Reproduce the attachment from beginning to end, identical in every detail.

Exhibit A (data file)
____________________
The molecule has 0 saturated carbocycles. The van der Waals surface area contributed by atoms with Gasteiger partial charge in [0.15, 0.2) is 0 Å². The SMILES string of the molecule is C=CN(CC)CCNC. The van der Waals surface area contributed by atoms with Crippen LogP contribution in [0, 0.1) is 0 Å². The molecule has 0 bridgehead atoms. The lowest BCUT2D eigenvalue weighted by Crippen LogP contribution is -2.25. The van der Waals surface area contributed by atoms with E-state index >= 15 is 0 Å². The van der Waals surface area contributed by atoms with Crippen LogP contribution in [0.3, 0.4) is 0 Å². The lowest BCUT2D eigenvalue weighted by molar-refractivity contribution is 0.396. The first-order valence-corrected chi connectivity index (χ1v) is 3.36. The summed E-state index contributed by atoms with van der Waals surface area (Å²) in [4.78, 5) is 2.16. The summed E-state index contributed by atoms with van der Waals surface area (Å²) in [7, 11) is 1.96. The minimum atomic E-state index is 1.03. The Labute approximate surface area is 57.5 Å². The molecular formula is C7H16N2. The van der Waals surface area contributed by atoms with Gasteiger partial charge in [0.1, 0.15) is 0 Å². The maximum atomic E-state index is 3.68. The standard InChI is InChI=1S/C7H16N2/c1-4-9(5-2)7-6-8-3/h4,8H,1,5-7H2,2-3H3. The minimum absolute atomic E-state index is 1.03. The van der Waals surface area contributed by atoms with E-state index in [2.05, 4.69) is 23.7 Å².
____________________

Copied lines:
The molecule has 0 saturated carbocycles. The van der Waals surface area contributed by atoms with Gasteiger partial charge in [0.15, 0.2) is 0 Å². The SMILES string of the molecule is C=CN(CC)CCNC. The van der Waals surface area contributed by atoms with Crippen LogP contribution in [0, 0.1) is 0 Å². The molecule has 0 bridgehead atoms. The lowest BCUT2D eigenvalue weighted by Crippen LogP contribution is -2.25. The van der Waals surface area contributed by atoms with E-state index >= 15 is 0 Å². The van der Waals surface area contributed by atoms with Crippen LogP contribution in [0.3, 0.4) is 0 Å². The lowest BCUT2D eigenvalue weighted by molar-refractivity contribution is 0.396. The first-order valence-corrected chi connectivity index (χ1v) is 3.36. The summed E-state index contributed by atoms with van der Waals surface area (Å²) in [4.78, 5) is 2.16. The summed E-state index contributed by atoms with van der Waals surface area (Å²) in [7, 11) is 1.96. The minimum atomic E-state index is 1.03. The Labute approximate surface area is 57.5 Å². The molecular formula is C7H16N2. The van der Waals surface area contributed by atoms with Gasteiger partial charge in [0.1, 0.15) is 0 Å². The maximum atomic E-state index is 3.68. The standard InChI is InChI=1S/C7H16N2/c1-4-9(5-2)7-6-8-3/h4,8H,1,5-7H2,2-3H3. The minimum absolute atomic E-state index is 1.03. The van der Waals surface area contributed by atoms with E-state index in [2.05, 4.69) is 23.7 Å².